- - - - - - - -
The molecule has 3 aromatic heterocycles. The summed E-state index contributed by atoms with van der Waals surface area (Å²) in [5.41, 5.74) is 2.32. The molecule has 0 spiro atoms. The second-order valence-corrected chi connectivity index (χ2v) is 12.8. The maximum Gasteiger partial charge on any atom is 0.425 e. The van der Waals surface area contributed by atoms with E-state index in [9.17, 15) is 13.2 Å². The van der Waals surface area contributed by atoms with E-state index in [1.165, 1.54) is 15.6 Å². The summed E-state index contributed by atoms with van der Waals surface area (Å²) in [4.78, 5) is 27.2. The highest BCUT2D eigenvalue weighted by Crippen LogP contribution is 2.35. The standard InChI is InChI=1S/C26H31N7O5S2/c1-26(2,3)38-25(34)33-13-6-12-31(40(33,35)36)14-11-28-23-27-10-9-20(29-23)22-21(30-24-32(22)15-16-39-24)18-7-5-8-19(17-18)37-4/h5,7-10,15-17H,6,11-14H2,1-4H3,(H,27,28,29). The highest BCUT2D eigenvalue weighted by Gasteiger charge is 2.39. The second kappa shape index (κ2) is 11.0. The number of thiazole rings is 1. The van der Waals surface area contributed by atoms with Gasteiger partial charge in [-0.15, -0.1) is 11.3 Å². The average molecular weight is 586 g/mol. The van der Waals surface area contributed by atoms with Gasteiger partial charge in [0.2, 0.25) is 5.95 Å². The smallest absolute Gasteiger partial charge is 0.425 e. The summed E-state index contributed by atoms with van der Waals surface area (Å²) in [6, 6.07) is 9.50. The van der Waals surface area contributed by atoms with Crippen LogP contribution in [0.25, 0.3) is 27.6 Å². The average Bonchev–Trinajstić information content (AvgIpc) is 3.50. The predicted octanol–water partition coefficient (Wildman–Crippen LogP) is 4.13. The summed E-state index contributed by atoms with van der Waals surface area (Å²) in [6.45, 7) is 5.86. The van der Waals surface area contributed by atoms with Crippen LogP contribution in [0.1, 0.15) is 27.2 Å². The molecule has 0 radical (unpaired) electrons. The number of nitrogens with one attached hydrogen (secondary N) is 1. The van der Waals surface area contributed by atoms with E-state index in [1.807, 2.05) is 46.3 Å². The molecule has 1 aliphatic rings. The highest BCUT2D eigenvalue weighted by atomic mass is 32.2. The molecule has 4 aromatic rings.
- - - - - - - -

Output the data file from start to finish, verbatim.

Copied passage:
The molecule has 3 aromatic heterocycles. The summed E-state index contributed by atoms with van der Waals surface area (Å²) in [5.41, 5.74) is 2.32. The molecule has 0 spiro atoms. The second-order valence-corrected chi connectivity index (χ2v) is 12.8. The maximum Gasteiger partial charge on any atom is 0.425 e. The van der Waals surface area contributed by atoms with E-state index in [9.17, 15) is 13.2 Å². The van der Waals surface area contributed by atoms with E-state index in [1.165, 1.54) is 15.6 Å². The summed E-state index contributed by atoms with van der Waals surface area (Å²) in [4.78, 5) is 27.2. The highest BCUT2D eigenvalue weighted by Crippen LogP contribution is 2.35. The standard InChI is InChI=1S/C26H31N7O5S2/c1-26(2,3)38-25(34)33-13-6-12-31(40(33,35)36)14-11-28-23-27-10-9-20(29-23)22-21(30-24-32(22)15-16-39-24)18-7-5-8-19(17-18)37-4/h5,7-10,15-17H,6,11-14H2,1-4H3,(H,27,28,29). The highest BCUT2D eigenvalue weighted by Gasteiger charge is 2.39. The second kappa shape index (κ2) is 11.0. The number of thiazole rings is 1. The van der Waals surface area contributed by atoms with Gasteiger partial charge in [-0.15, -0.1) is 11.3 Å². The average molecular weight is 586 g/mol. The van der Waals surface area contributed by atoms with Gasteiger partial charge in [0.2, 0.25) is 5.95 Å². The smallest absolute Gasteiger partial charge is 0.425 e. The summed E-state index contributed by atoms with van der Waals surface area (Å²) in [6, 6.07) is 9.50. The van der Waals surface area contributed by atoms with Crippen LogP contribution in [0.25, 0.3) is 27.6 Å². The average Bonchev–Trinajstić information content (AvgIpc) is 3.50. The predicted octanol–water partition coefficient (Wildman–Crippen LogP) is 4.13. The summed E-state index contributed by atoms with van der Waals surface area (Å²) in [6.45, 7) is 5.86. The van der Waals surface area contributed by atoms with Crippen LogP contribution in [0.1, 0.15) is 27.2 Å². The molecule has 0 radical (unpaired) electrons. The number of nitrogens with one attached hydrogen (secondary N) is 1. The van der Waals surface area contributed by atoms with E-state index in [1.807, 2.05) is 46.3 Å². The molecule has 1 aliphatic rings. The highest BCUT2D eigenvalue weighted by atomic mass is 32.2. The molecule has 4 aromatic rings.